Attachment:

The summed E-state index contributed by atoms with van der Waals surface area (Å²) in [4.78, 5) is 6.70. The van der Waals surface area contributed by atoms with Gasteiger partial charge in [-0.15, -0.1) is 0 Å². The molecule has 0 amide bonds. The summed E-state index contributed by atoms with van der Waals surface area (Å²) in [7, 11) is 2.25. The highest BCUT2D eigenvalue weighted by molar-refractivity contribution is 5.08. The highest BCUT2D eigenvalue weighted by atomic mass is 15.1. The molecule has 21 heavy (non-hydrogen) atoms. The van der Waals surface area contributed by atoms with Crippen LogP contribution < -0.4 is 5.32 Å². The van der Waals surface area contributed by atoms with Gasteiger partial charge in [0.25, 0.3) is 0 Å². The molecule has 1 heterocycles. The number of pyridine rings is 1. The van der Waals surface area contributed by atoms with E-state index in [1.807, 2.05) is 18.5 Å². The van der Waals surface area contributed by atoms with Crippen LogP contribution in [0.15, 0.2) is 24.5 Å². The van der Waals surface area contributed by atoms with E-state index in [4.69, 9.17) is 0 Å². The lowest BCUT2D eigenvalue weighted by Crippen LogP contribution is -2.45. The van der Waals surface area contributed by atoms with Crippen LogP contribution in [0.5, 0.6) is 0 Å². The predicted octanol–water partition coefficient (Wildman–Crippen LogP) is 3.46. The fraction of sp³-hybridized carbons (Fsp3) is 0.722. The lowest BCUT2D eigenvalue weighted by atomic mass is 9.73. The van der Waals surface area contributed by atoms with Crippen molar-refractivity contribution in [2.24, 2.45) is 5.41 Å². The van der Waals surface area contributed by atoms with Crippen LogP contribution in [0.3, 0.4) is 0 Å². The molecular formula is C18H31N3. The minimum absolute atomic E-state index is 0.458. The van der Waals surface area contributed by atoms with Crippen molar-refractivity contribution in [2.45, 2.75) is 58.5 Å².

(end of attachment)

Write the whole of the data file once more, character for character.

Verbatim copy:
The summed E-state index contributed by atoms with van der Waals surface area (Å²) in [4.78, 5) is 6.70. The van der Waals surface area contributed by atoms with Gasteiger partial charge in [-0.15, -0.1) is 0 Å². The molecule has 0 amide bonds. The summed E-state index contributed by atoms with van der Waals surface area (Å²) in [7, 11) is 2.25. The highest BCUT2D eigenvalue weighted by molar-refractivity contribution is 5.08. The highest BCUT2D eigenvalue weighted by atomic mass is 15.1. The molecule has 21 heavy (non-hydrogen) atoms. The van der Waals surface area contributed by atoms with Crippen LogP contribution < -0.4 is 5.32 Å². The van der Waals surface area contributed by atoms with Gasteiger partial charge in [0.25, 0.3) is 0 Å². The molecule has 1 heterocycles. The number of pyridine rings is 1. The van der Waals surface area contributed by atoms with E-state index in [1.807, 2.05) is 18.5 Å². The van der Waals surface area contributed by atoms with Crippen LogP contribution in [0.15, 0.2) is 24.5 Å². The van der Waals surface area contributed by atoms with E-state index in [4.69, 9.17) is 0 Å². The lowest BCUT2D eigenvalue weighted by Crippen LogP contribution is -2.45. The van der Waals surface area contributed by atoms with Crippen LogP contribution in [0.5, 0.6) is 0 Å². The predicted octanol–water partition coefficient (Wildman–Crippen LogP) is 3.46. The fraction of sp³-hybridized carbons (Fsp3) is 0.722. The lowest BCUT2D eigenvalue weighted by atomic mass is 9.73. The van der Waals surface area contributed by atoms with Crippen molar-refractivity contribution in [2.24, 2.45) is 5.41 Å². The van der Waals surface area contributed by atoms with Crippen LogP contribution in [0.3, 0.4) is 0 Å². The molecular formula is C18H31N3. The minimum absolute atomic E-state index is 0.458. The van der Waals surface area contributed by atoms with Crippen molar-refractivity contribution in [2.45, 2.75) is 58.5 Å².